Rudolph de Harak Digital Clock – New York, New York - Atlas Obscura

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Rudolph de Harak Digital Clock

The façade of this building looks like a bingo board, but it's really a giant clock by a famed graphic designer. 


Rudolph de Harak was a famous graphic designer who worked on a lot of things over his long and storied career: hundreds of paperback covers for McGraw-Hill, illustrations for Esquire magazine, jazz covers for record labels like Columbia and Westminster. He even designed the placards for the Egyptian Wing of the Metropolitan Museum of Art, signage that took 10 years to complete and is still in use today. But for many New Yorkers, perhaps his most famous and enduring work is the clock on the exterior of 127 John Street in Lower Manhattan.

The artist was influenced by abstract expressionism, Dada, op art, and pop art. He even designed a number of “traditional” analog clocks, some of which can be found in the collection of the Museum of Modern Art. But the façade across from the South Street Seaport takes a more digital approach. The clock is laid out as a grid of numbers: 1–12 for the hour of the day, then 0-59 for the minute and the second. The numbers light up whenever it is their time; the hours in red, the minutes in blue, and the seconds in green.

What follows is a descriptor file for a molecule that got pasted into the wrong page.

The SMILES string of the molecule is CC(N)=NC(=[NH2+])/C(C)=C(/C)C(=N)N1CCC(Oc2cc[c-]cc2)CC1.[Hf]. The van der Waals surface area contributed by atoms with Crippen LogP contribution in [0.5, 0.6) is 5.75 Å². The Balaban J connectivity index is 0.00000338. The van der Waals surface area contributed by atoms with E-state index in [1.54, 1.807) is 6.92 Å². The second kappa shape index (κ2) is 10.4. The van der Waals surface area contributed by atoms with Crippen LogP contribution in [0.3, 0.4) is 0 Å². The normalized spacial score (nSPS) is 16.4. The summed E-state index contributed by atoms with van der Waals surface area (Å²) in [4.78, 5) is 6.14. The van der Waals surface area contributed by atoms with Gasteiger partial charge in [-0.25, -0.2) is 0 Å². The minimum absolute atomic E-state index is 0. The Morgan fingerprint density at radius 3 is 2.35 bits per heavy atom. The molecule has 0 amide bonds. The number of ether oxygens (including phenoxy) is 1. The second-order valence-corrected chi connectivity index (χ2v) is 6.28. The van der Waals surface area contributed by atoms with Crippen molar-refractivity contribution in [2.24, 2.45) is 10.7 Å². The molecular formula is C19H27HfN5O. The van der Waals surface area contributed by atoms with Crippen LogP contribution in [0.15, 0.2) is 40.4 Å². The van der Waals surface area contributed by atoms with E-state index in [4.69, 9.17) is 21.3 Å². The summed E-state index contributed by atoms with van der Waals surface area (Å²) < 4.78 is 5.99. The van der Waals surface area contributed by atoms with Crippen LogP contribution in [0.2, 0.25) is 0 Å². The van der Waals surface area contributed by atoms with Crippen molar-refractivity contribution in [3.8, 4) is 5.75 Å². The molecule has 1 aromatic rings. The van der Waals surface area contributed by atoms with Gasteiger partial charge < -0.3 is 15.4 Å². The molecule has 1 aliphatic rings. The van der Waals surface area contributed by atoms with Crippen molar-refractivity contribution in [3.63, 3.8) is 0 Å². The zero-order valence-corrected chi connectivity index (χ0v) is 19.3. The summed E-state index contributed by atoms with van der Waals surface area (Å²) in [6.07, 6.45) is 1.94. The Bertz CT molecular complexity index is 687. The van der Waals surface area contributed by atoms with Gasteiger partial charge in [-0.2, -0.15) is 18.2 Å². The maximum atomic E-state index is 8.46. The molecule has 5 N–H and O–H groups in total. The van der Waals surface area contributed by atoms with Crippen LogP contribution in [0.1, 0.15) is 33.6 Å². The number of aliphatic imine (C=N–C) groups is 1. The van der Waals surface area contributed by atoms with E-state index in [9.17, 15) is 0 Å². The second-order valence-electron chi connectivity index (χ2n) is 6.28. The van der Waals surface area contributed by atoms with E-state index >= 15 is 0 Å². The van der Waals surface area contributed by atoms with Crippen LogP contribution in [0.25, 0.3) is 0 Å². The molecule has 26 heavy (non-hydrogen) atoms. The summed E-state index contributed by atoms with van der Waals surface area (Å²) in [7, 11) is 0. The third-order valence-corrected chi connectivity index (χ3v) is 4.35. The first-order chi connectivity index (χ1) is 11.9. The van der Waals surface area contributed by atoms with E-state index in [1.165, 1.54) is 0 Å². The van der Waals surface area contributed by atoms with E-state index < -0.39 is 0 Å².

At the time work was completed in 1971, it was the largest clock in the world. The clock is joined by a number of embellishments to the building and street. The entrance of the building is a tunnel ringed in bright blue argon-gas lights, and the building is surrounded by brightly colored street furniture like loveseats, garbage cans, and telephone booths.

Know Before You Go

The artwork can be seen 24 hours a day, 7 days a week and is best viewed from across Water Street. The closest subway station is the 2/3 at Fulton Street.

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